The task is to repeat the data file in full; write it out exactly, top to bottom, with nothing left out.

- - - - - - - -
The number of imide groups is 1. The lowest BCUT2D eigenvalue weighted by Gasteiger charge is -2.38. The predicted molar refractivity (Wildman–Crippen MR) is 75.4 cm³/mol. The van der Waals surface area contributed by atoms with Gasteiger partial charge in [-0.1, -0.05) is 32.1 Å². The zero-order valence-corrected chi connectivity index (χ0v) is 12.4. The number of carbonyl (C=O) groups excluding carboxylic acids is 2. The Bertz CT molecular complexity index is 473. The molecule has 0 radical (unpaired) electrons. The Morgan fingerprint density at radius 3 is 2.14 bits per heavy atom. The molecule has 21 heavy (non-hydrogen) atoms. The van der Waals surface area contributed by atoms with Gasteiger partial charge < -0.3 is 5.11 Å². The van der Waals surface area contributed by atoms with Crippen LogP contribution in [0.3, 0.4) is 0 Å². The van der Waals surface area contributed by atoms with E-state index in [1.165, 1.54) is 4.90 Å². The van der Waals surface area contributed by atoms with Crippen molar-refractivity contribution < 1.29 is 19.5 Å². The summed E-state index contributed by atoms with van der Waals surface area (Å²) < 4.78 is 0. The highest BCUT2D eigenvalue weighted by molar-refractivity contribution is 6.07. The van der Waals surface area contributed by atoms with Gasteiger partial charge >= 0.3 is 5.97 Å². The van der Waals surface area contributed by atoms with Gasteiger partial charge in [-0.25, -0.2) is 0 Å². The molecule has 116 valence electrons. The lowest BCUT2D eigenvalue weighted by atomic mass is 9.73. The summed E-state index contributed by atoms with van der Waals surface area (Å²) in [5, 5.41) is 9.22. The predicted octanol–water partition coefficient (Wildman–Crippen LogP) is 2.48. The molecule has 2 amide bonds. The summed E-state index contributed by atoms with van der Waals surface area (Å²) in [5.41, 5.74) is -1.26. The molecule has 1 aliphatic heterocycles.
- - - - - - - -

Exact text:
The number of imide groups is 1. The lowest BCUT2D eigenvalue weighted by Gasteiger charge is -2.38. The predicted molar refractivity (Wildman–Crippen MR) is 75.4 cm³/mol. The van der Waals surface area contributed by atoms with Gasteiger partial charge in [-0.1, -0.05) is 32.1 Å². The zero-order valence-corrected chi connectivity index (χ0v) is 12.4. The number of carbonyl (C=O) groups excluding carboxylic acids is 2. The Bertz CT molecular complexity index is 473. The molecule has 0 radical (unpaired) electrons. The Morgan fingerprint density at radius 3 is 2.14 bits per heavy atom. The molecule has 21 heavy (non-hydrogen) atoms. The van der Waals surface area contributed by atoms with Gasteiger partial charge < -0.3 is 5.11 Å². The van der Waals surface area contributed by atoms with Crippen LogP contribution in [0.3, 0.4) is 0 Å². The van der Waals surface area contributed by atoms with E-state index in [1.165, 1.54) is 4.90 Å². The van der Waals surface area contributed by atoms with Crippen molar-refractivity contribution < 1.29 is 19.5 Å². The summed E-state index contributed by atoms with van der Waals surface area (Å²) < 4.78 is 0. The highest BCUT2D eigenvalue weighted by molar-refractivity contribution is 6.07. The van der Waals surface area contributed by atoms with Gasteiger partial charge >= 0.3 is 5.97 Å². The van der Waals surface area contributed by atoms with Gasteiger partial charge in [-0.25, -0.2) is 0 Å². The molecule has 116 valence electrons. The lowest BCUT2D eigenvalue weighted by atomic mass is 9.73. The summed E-state index contributed by atoms with van der Waals surface area (Å²) in [5, 5.41) is 9.22. The predicted octanol–water partition coefficient (Wildman–Crippen LogP) is 2.48. The molecule has 2 amide bonds. The summed E-state index contributed by atoms with van der Waals surface area (Å²) in [5.41, 5.74) is -1.26. The molecule has 1 aliphatic heterocycles.